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Armee best at Vuelta, Boom in Britain, d’Hoore triumphs: Your Daily News Digest

by Shane Stokes

September 8, 2017

In today’s Daily News Digest: Armee wins stage 18 of Vuelta a España, Froome pads lead; Boom blasts to stage 5 TT win at Tour of Britain; D’Hoore back in gold after stage 2 Lotto Belgium Tour win; Sponsor found for Cannondale-Drapac?; Brammeier: Cycling teams should sign up to a code of practice regarding concussions; Ben King speaks out about teenage eating disorder; Crowdfunding campaign launched for a new cleat-based powermeter; Video: Lotto Belgium Tour Stage 2 Highlights; Video: Rás na mBan stage one highlights; Video: Rás na mBan stage two highlights; Video: Red Hook Crit Barcelona 2017

Armee wins stage 18 of Vuelta a España, Froome pads lead

by Shane Stokes

Belgian Sander Armee (Lotto Soudal) was best out of a large breakaway group on Thursday’s 18th stage of the Vuelta a España, pressing ahead with Julian Alaphilippe (QuickStep Floors) and Alexey Lutsenko (Astana) before the final climb and then dropping each of them in turn. He reached the line 31 seconds ahead of Lutsenko, taking his first pro win, with Giovanni Visconti (Bahrain-Merida) coming through for third.

“It’s fantastic,” the 31-year-old said. “This is already my eight year as a pro rider. I had to wait quite a long time to win a race. I came close a couple of times, I did my work for the team… but at this Vuelta I get the chance to put myself in a free role and do my own race. It was the third time I was in the breakaway, I felt better and better during the stage and I just went full gas on the last climb.”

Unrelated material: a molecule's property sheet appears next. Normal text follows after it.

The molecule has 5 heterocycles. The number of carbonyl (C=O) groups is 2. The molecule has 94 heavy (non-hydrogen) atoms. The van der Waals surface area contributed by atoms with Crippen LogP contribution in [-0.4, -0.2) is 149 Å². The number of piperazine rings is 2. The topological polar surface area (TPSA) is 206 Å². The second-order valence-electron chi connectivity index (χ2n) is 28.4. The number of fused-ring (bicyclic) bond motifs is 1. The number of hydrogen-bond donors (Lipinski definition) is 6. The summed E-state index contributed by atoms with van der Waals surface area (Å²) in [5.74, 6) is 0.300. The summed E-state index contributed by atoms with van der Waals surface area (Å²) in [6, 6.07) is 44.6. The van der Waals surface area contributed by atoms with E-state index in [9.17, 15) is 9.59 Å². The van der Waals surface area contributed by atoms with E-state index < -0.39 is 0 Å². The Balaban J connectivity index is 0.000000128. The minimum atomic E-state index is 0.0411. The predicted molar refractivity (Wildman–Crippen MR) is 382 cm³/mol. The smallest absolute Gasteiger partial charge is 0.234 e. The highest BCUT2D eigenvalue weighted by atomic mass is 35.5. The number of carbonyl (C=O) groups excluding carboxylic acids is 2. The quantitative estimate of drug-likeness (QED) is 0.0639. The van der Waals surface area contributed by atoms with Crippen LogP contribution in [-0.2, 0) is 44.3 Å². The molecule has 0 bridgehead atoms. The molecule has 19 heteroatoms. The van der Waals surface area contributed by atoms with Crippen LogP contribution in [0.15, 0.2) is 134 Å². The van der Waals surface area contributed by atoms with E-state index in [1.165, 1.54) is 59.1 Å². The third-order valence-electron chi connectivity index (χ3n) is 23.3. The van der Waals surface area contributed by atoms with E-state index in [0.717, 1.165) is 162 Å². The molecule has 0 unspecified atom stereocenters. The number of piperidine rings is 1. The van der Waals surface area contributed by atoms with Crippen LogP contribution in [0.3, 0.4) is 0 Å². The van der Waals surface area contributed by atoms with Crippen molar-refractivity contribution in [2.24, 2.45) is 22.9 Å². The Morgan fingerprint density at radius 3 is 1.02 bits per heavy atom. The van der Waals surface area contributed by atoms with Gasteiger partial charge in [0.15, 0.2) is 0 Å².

The big news was the recovery of race leader Chris Froome (Team Sky), who bounced back from an off day on Wednesday to a more solid ride en route to the finish at the Alto de Santo Toribio de Liébana, He and Team Sky stayed in touch when Alberto Contador (Trek-Segafredo) launched several attacks on the preceding Collada de la Hoz climb, then the Briton surged close to the finish.

Contador and Michael Woods (Cannondale-Drapac) stayed with him and led him over the finish line, while Froome’s main rivals all lost time. Wilco Kelderman (Team Sunweb) and Ilnur Zakarin (Katusha-Alpecin) surrendered four seconds, while Froome’s closest challenger Vincenzo Nibali (Bahrain-Merida) conceded 21 seconds. The latter is now one minute 37 back with three days remaining.

Early on, 20 riders broke clear. Armee, Lutsenko, Alaphilippe and Visconti were all present, and the group built a decisive lead of over 13 minutes.

Stage 18: Suances > Santo Toribio de Liébana - Stage Result

Thursday 7th September 2017

1. be
ARMéE Sander
Lotto Soudal
04:09:39
2. kz
LUTSENKO Alexey
Astana Pro Team
0:31
3. it
VISCONTI Giovanni
Bahrain Merida Pro Cycling Team
0:46

Today’s feature image is from the Tour of Britain and is by Richard Blaxall/SWpix.com.

  • Simon Wile

    Absolutely amazing feature image! Wow!

  • Michele